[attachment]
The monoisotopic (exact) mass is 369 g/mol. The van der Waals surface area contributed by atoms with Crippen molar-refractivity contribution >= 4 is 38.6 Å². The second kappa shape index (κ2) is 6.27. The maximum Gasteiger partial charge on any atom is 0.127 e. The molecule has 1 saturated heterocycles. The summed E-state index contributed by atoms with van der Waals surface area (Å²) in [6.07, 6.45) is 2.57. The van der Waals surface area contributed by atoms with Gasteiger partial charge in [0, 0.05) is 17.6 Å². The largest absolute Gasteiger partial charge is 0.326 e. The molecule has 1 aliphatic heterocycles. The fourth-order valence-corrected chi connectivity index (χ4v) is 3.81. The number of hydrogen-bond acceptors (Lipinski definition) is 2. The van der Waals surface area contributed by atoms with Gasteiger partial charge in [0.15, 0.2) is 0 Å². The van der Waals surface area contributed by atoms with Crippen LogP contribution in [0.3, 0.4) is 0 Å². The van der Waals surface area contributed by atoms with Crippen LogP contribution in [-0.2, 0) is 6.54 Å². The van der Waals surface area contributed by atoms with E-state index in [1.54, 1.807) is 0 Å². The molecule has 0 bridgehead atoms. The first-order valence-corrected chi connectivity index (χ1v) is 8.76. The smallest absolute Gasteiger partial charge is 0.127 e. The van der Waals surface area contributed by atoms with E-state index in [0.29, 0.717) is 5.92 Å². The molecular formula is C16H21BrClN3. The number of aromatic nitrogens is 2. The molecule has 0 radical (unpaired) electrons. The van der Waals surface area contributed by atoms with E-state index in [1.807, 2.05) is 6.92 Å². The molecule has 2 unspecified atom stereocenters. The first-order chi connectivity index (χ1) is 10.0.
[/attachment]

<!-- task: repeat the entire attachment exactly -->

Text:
The monoisotopic (exact) mass is 369 g/mol. The van der Waals surface area contributed by atoms with Crippen molar-refractivity contribution >= 4 is 38.6 Å². The second kappa shape index (κ2) is 6.27. The maximum Gasteiger partial charge on any atom is 0.127 e. The molecule has 1 saturated heterocycles. The summed E-state index contributed by atoms with van der Waals surface area (Å²) in [6.07, 6.45) is 2.57. The van der Waals surface area contributed by atoms with Gasteiger partial charge in [0, 0.05) is 17.6 Å². The largest absolute Gasteiger partial charge is 0.326 e. The molecule has 1 aliphatic heterocycles. The fourth-order valence-corrected chi connectivity index (χ4v) is 3.81. The number of hydrogen-bond acceptors (Lipinski definition) is 2. The van der Waals surface area contributed by atoms with Gasteiger partial charge in [0.15, 0.2) is 0 Å². The van der Waals surface area contributed by atoms with Crippen LogP contribution in [0.3, 0.4) is 0 Å². The van der Waals surface area contributed by atoms with Crippen LogP contribution in [-0.2, 0) is 6.54 Å². The van der Waals surface area contributed by atoms with E-state index in [1.54, 1.807) is 0 Å². The molecule has 0 bridgehead atoms. The first-order valence-corrected chi connectivity index (χ1v) is 8.76. The smallest absolute Gasteiger partial charge is 0.127 e. The van der Waals surface area contributed by atoms with E-state index in [0.29, 0.717) is 5.92 Å². The molecular formula is C16H21BrClN3. The number of aromatic nitrogens is 2. The molecule has 0 radical (unpaired) electrons. The van der Waals surface area contributed by atoms with E-state index in [1.807, 2.05) is 6.92 Å². The molecule has 2 unspecified atom stereocenters. The first-order chi connectivity index (χ1) is 10.0.